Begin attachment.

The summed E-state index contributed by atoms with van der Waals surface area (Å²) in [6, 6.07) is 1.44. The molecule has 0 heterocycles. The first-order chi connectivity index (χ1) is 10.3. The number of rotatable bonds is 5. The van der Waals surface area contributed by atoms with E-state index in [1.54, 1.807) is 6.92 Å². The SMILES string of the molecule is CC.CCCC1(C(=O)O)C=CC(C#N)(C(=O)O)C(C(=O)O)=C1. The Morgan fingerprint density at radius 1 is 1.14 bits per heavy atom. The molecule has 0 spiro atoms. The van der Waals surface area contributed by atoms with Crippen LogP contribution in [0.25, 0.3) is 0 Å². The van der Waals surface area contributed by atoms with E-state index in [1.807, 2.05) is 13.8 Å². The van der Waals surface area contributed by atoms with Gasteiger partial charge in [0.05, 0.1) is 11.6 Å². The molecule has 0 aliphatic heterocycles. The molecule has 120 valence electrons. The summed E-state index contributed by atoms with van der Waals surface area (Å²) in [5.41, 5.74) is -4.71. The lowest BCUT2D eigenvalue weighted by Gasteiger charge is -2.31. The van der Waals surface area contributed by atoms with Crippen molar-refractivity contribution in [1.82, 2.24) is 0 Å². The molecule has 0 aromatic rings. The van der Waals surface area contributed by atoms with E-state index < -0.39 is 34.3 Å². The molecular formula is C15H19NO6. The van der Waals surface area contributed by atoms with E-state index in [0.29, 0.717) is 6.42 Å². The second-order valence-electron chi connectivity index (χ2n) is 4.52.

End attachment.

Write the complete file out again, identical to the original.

The summed E-state index contributed by atoms with van der Waals surface area (Å²) in [6, 6.07) is 1.44. The molecule has 0 heterocycles. The first-order chi connectivity index (χ1) is 10.3. The number of rotatable bonds is 5. The van der Waals surface area contributed by atoms with E-state index in [1.54, 1.807) is 6.92 Å². The SMILES string of the molecule is CC.CCCC1(C(=O)O)C=CC(C#N)(C(=O)O)C(C(=O)O)=C1. The Morgan fingerprint density at radius 1 is 1.14 bits per heavy atom. The molecule has 0 spiro atoms. The van der Waals surface area contributed by atoms with Crippen LogP contribution in [0.25, 0.3) is 0 Å². The van der Waals surface area contributed by atoms with E-state index in [1.807, 2.05) is 13.8 Å². The van der Waals surface area contributed by atoms with Gasteiger partial charge in [0.05, 0.1) is 11.6 Å². The molecule has 0 aliphatic heterocycles. The molecule has 120 valence electrons. The summed E-state index contributed by atoms with van der Waals surface area (Å²) in [5.41, 5.74) is -4.71. The lowest BCUT2D eigenvalue weighted by Gasteiger charge is -2.31. The van der Waals surface area contributed by atoms with Crippen molar-refractivity contribution in [1.82, 2.24) is 0 Å². The molecule has 0 aromatic rings. The van der Waals surface area contributed by atoms with E-state index < -0.39 is 34.3 Å². The molecular formula is C15H19NO6. The van der Waals surface area contributed by atoms with E-state index in [0.29, 0.717) is 6.42 Å². The second-order valence-electron chi connectivity index (χ2n) is 4.52.